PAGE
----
Mitch Tacy Family Law

Fort Collins Child Custody/Legal Custody/Allocation of Parental Responsibilities

Mitch Tacy Child Custody Attorney

Fort Collins Child Custody Lawyer

Parenting Time and Decision Making Responsibility

In Colorado law, Child Custody is a term that has been eliminated from the language of the statutes.  Physical Custody has been replaced by “Parenting Time,” and Legal Custody has been replaced by “Decision Making Responsibility”.  Determining Parenting Time is one of the most difficult issues in the divorce process.  Often emotions are running high, and negative feelings can make it very difficult for parents to come to a mutual agreement. It is in your best interest to hire an attorney with experience in the real world of Child Custody and Parenting Time. It is important to know what the orders will mean to you and what are the financial and quality of life costs if and when they need modification. You can avoid costly problems in the future with a well thought out Parenting Plan agreement today.  Mitch Tacy Family Attorney & Mediator has the experience and expertise to help you through this process when you can agree and when you can not agree.

Learn more: What is Child Support and What is it for?

What if we agree on Visitation/Parenting time?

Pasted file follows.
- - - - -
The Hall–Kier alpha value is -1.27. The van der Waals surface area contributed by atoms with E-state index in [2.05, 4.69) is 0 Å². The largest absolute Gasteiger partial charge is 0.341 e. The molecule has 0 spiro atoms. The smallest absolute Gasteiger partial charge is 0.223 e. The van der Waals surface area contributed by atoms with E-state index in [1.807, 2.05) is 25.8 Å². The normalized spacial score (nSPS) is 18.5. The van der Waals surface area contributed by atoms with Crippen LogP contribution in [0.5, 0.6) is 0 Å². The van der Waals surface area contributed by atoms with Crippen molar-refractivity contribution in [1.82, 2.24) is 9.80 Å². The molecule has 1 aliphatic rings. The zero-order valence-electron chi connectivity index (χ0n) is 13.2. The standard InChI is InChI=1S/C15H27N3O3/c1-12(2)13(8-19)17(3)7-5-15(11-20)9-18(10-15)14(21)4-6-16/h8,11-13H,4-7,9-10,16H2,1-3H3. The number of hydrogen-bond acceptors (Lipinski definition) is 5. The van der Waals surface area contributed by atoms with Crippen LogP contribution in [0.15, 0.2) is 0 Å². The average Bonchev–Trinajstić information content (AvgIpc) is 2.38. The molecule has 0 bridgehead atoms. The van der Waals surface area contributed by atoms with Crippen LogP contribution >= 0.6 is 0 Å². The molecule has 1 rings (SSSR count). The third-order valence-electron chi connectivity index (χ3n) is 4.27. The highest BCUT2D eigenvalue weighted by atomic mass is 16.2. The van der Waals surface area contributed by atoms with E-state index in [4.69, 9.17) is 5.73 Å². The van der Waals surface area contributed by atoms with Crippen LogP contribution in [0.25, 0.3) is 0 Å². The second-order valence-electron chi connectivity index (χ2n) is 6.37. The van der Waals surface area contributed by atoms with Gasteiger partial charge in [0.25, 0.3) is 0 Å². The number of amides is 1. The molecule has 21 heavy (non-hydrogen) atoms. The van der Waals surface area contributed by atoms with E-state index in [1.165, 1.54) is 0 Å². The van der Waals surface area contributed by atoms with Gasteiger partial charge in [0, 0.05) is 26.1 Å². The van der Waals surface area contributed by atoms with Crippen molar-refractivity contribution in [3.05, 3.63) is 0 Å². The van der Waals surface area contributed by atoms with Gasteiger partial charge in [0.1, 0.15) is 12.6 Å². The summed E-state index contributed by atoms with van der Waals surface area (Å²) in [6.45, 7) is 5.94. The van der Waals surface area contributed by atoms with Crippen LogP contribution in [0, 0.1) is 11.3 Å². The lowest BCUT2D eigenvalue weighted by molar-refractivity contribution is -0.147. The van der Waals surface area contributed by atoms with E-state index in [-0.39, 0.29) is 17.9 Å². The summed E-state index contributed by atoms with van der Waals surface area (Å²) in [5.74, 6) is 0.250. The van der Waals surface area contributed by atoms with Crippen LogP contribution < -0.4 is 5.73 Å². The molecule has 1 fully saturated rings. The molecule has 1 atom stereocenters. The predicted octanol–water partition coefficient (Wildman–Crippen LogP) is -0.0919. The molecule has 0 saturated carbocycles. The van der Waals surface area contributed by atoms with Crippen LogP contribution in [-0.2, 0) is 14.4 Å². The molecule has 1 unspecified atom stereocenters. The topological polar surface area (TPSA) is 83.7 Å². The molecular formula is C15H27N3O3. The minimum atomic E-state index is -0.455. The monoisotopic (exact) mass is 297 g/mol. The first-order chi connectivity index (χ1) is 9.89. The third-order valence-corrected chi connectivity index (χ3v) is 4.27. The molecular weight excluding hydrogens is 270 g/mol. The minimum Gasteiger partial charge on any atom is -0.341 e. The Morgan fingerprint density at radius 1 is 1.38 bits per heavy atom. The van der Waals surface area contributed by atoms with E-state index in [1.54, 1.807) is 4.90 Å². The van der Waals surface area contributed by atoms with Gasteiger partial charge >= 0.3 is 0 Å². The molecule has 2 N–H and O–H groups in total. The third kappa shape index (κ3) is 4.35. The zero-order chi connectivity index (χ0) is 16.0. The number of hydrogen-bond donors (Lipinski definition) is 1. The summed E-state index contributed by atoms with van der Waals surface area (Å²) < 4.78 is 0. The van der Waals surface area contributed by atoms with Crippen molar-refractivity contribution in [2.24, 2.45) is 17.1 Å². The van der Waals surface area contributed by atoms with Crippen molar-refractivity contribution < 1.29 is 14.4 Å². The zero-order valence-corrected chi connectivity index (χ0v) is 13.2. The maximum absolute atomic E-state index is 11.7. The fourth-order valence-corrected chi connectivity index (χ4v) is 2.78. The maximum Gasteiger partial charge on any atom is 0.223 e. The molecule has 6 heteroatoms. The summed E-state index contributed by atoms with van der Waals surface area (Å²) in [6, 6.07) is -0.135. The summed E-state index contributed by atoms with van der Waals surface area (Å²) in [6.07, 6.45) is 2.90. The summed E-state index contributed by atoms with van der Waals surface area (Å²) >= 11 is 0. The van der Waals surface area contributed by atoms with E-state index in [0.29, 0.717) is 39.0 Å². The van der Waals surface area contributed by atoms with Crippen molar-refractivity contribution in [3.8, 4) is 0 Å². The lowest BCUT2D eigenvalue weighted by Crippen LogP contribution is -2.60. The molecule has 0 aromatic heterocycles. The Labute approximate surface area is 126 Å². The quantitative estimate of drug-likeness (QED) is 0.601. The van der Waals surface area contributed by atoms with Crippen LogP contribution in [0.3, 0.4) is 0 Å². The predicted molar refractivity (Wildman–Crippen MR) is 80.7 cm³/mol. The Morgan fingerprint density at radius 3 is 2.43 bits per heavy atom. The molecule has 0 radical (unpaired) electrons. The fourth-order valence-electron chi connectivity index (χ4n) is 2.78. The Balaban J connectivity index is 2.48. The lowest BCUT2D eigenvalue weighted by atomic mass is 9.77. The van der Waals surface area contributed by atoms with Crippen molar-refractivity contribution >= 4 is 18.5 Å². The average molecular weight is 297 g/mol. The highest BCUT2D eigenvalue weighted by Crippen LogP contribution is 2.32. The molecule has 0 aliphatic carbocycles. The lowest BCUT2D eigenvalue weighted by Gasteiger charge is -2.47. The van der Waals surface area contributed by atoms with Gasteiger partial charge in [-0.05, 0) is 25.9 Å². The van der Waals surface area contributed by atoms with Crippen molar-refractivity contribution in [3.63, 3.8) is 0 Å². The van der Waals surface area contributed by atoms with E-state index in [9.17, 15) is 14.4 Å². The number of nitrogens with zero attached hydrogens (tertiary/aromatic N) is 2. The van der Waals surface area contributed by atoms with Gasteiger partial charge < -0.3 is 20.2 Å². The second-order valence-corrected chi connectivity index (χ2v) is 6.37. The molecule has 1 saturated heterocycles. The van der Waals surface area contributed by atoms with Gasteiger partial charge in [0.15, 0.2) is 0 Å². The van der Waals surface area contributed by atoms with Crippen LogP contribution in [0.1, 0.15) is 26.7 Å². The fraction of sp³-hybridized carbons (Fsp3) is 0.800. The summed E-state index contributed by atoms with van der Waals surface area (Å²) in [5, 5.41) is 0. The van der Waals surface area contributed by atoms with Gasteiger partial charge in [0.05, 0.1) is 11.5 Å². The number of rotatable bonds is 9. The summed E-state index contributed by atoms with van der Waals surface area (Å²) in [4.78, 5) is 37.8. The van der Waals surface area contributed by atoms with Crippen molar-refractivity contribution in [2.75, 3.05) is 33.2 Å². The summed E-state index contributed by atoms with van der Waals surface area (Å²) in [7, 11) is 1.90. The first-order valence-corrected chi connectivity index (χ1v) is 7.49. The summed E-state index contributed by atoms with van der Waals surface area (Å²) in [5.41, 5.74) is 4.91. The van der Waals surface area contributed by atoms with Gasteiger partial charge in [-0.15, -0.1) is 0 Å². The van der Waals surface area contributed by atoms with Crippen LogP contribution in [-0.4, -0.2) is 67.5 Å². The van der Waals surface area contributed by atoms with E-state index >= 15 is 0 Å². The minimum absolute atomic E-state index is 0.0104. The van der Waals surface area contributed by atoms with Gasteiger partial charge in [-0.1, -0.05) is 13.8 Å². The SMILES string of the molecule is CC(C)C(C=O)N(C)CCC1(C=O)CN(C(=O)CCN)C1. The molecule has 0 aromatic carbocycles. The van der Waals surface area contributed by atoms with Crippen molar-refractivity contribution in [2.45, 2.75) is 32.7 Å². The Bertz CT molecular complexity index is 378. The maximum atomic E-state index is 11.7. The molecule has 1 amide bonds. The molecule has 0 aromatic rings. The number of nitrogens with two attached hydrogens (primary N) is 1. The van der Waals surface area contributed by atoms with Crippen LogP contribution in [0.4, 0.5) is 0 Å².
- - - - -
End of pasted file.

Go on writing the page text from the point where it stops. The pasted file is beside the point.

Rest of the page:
It’s important in any child custody case to put the child’s needs and best interests before anything else.   If parents can reach a parenting agreement together, this is the best way to handle a difficult situation because you will avoid the emotional and financial cost of arguing your case in court. If this applies to you, congratulations. Mitch Tacy Family Law Attorney & Mediator will draft and submit your mutually agreed upon Parenting Plan with the District Court. Your agreement will be enforceable in the case that one or both of you veer from your mutually agreed terms and do not comply with them.

How much Parenting Time will I get?

If you can not mutually agree on how you will share your Parenting Time, the court will decide upon an arrangement based on what they believe is best for the child. Each case is decided strictly upon its own facts.